He was briefly considered for the role of the Joker by Tim Burton and Sam Hamm for Batman. Hamm recalls that he and Burton thought, "James Woods would be good and wouldn't need any makeup, which would save a couple of hours' work every morning." The role ended up going to Jack Nicholson. Quentin Tarantino wrote a part in Reservoir Dogs with Woods in mind, but Woods' agent rejected the script without showing it to the actor. When Woods learned of this some time later, he fired his agents (CAA), replacing them with ICM. Woods was also considered for the part of Donald Kimball in American Psycho, but he turned it down. Eventually, the part was given to Willem Dafoe. In 2006, Woods starred in End Game. He makes a cameo appearance as himself in the first episode of the third season of Entourage. In 2011, Woods appeared as Richard S. Fuld, Jr., Chairman and CEO of Lehman Brothers, in HBO's Too Big to Fail, for which he gained an Emmy Award nomination for Outstanding Supporting Actor in a Mini-series or Movie.
Woods has lent his voice talents to many animated television shows and feature films. He garnered critical praise for his voice work as Hades in the 1997 Disney film Hercules and he won a Daytime Emmy Award in 2000 for the role in the follow-up television series (for the 1999 season). He also voiced Phillium Benedict, the twisted former headmaster who attempts to abolish summer vacation in the 2001 film, Recess: School's Out. He also appeared as a fictional version of himself in the episode of The Simpsons entitled "Homer and Apu" and in seven episodes of Family Guy, which is set in Woods's home state of Rhode Island. Other references in Family Guy include the local high school, James Woods High School, and a forest named James Woods briefly mentioned in "The Fat Guy Strangler". In 2004, Woods voiced Jallak in the animated film Ark and Mike Toreno in Grand Theft Auto: San Andreas. He was also in Final Fantasy: The Spirits Within.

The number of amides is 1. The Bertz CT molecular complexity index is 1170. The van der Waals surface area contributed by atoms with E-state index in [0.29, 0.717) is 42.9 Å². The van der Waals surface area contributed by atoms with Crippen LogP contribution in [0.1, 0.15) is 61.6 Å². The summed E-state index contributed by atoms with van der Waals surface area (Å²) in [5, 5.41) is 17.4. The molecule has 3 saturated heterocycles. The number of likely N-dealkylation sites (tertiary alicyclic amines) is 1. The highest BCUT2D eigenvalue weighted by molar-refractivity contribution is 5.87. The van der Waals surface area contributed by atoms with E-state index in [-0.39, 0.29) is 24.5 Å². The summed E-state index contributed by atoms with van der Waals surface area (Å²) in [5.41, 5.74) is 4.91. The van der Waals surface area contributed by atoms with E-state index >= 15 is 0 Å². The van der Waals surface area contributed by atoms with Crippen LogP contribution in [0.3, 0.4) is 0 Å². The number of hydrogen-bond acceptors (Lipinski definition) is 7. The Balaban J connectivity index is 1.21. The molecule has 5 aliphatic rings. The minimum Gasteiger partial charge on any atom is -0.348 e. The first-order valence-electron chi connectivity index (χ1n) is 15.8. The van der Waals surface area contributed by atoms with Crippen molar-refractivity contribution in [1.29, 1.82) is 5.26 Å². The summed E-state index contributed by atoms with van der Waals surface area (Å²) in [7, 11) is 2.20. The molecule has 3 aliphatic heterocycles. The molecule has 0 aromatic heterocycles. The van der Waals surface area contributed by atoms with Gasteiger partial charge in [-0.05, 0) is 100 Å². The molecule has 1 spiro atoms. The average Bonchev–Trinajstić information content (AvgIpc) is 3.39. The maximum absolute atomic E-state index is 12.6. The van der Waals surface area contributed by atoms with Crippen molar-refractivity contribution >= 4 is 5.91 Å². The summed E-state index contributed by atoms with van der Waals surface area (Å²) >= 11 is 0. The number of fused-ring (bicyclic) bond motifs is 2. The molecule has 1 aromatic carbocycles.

During a press interview for Kingdom Hearts II, Woods noted that he is an avid video game player. He is an active dealer of antiques in Rhode Island. Some of his favorite activities are playing golf and cooking.
Woods is an avid poker player, playing in cash games and many tournaments. He played in the WPT's Hollywood Home Game series in 2004 for the American Stroke Association charity. As of 2013[update], he has to his credit 22 major event finishes, including two 2nd place, a 3rd place, and a 24th place finish (of 692) at the 2006 L.A. Poker Classic $10K final event, paying $40K. Living part-time in the northeast, while not filming, he plays many tournaments at Foxwoods Casino in eastern CT throughout the year.
In 1988, Woods sued Sean Young for $2 million, accusing her of stalking him after they appeared together in the movie The Boost. Young later countered that he had overreacted after she had spurned his advances on set. The suit was settled out of court in August 1989. On July 26, 2006, Woods' younger brother, Michael Jeffrey Woods, died from cardiac arrest at the age of 49. Woods sued Kent Hospital in Warwick, Rhode Island, alleging negligence. The suit was settled in 2009.
Woods was a vocal supporter of former U.S. President George W. Bush and the Iraq War, though he is still a registered Democrat. He is a supporter of former Mayor of New York Rudy Giuliani. Woods lobbied hard to play Giuliani in the biopic Rudy: The Rudy Giuliani Story, and considers the role one of the favorites of his career. In 2008, Woods appeared in David Zucker's comedy An American Carol (presented from a conservative-leaning perspective), along with active Republican actors Kelsey Grammer and Kevin Farley. Woods's name was in an advertisement in the Los Angeles Times (August 17, 2006) that condemned Hamas and Hezbollah and supported Israel in the 2006 Israel-Lebanon conflict. Woods endorsed John McCain and Mitt Romney for President in 2008 and 2012, respectively.
On August 1, 2001, Woods was on a flight from Boston to Los Angeles. On the flight he noticed four men near him acting suspiciously. He said that they never drank anything, ordered food service or talked to anybody. They were just whispering to each other. Woods reported his suspicions to the co-pilot in flight, and he claimed that those concerns were passed on to the FAA. On the evening of September 11, Woods called the FBI and repeated his concerns, who interviewed him at his home the next morning. Woods believed that he had encountered four of the nineteen terrorists/hijackers that were just on the flight to study it in preparation for the attacks. Woods claims he has been interviewed several times by FBI agents regarding this incident. Woods has confirmed that he looked at pictures of the hijackers and has identified two terrorists as being among the men that he had seen on his flight.